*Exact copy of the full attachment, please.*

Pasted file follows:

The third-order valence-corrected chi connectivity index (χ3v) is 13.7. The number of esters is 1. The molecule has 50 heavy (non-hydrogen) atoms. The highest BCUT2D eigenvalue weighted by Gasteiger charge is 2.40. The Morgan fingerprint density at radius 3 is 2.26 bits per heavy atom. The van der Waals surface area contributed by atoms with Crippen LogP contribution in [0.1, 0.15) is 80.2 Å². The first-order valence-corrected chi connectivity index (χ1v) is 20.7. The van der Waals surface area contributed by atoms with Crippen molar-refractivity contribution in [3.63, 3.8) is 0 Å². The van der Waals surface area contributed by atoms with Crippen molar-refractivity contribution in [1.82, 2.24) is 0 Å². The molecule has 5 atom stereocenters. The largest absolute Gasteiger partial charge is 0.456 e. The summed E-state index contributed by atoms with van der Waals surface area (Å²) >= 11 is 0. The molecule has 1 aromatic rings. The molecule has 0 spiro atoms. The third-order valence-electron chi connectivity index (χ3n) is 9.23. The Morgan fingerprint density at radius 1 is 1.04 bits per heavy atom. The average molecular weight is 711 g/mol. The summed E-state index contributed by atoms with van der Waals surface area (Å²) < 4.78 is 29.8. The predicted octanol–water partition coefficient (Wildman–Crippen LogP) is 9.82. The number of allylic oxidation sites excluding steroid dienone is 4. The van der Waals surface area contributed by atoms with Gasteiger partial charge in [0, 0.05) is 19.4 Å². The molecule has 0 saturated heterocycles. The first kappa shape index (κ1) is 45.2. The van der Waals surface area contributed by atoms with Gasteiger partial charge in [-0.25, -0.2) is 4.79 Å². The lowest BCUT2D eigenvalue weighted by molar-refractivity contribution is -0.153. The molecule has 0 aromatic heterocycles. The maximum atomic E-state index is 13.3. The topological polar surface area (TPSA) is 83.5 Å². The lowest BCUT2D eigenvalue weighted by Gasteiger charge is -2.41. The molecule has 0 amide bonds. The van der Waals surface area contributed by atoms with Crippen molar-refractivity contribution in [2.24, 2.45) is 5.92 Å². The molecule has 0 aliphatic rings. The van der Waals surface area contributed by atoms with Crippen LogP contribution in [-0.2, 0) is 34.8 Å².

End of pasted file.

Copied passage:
The third-order valence-corrected chi connectivity index (χ3v) is 13.7. The number of esters is 1. The molecule has 50 heavy (non-hydrogen) atoms. The highest BCUT2D eigenvalue weighted by Gasteiger charge is 2.40. The Morgan fingerprint density at radius 3 is 2.26 bits per heavy atom. The van der Waals surface area contributed by atoms with Crippen LogP contribution in [0.1, 0.15) is 80.2 Å². The first-order valence-corrected chi connectivity index (χ1v) is 20.7. The van der Waals surface area contributed by atoms with Crippen molar-refractivity contribution in [3.63, 3.8) is 0 Å². The van der Waals surface area contributed by atoms with Crippen molar-refractivity contribution in [1.82, 2.24) is 0 Å². The molecule has 5 atom stereocenters. The largest absolute Gasteiger partial charge is 0.456 e. The summed E-state index contributed by atoms with van der Waals surface area (Å²) >= 11 is 0. The molecule has 1 aromatic rings. The molecule has 0 spiro atoms. The third-order valence-electron chi connectivity index (χ3n) is 9.23. The Morgan fingerprint density at radius 1 is 1.04 bits per heavy atom. The average molecular weight is 711 g/mol. The summed E-state index contributed by atoms with van der Waals surface area (Å²) < 4.78 is 29.8. The predicted octanol–water partition coefficient (Wildman–Crippen LogP) is 9.82. The number of allylic oxidation sites excluding steroid dienone is 4. The van der Waals surface area contributed by atoms with Gasteiger partial charge in [0, 0.05) is 19.4 Å². The molecule has 0 saturated heterocycles. The first kappa shape index (κ1) is 45.2. The van der Waals surface area contributed by atoms with Gasteiger partial charge in [-0.25, -0.2) is 4.79 Å². The lowest BCUT2D eigenvalue weighted by molar-refractivity contribution is -0.153. The molecule has 0 aromatic heterocycles. The maximum atomic E-state index is 13.3. The topological polar surface area (TPSA) is 83.5 Å². The lowest BCUT2D eigenvalue weighted by Gasteiger charge is -2.41. The molecule has 0 amide bonds. The van der Waals surface area contributed by atoms with Crippen molar-refractivity contribution in [2.24, 2.45) is 5.92 Å². The molecule has 0 aliphatic rings. The van der Waals surface area contributed by atoms with Crippen LogP contribution in [-0.2, 0) is 34.8 Å².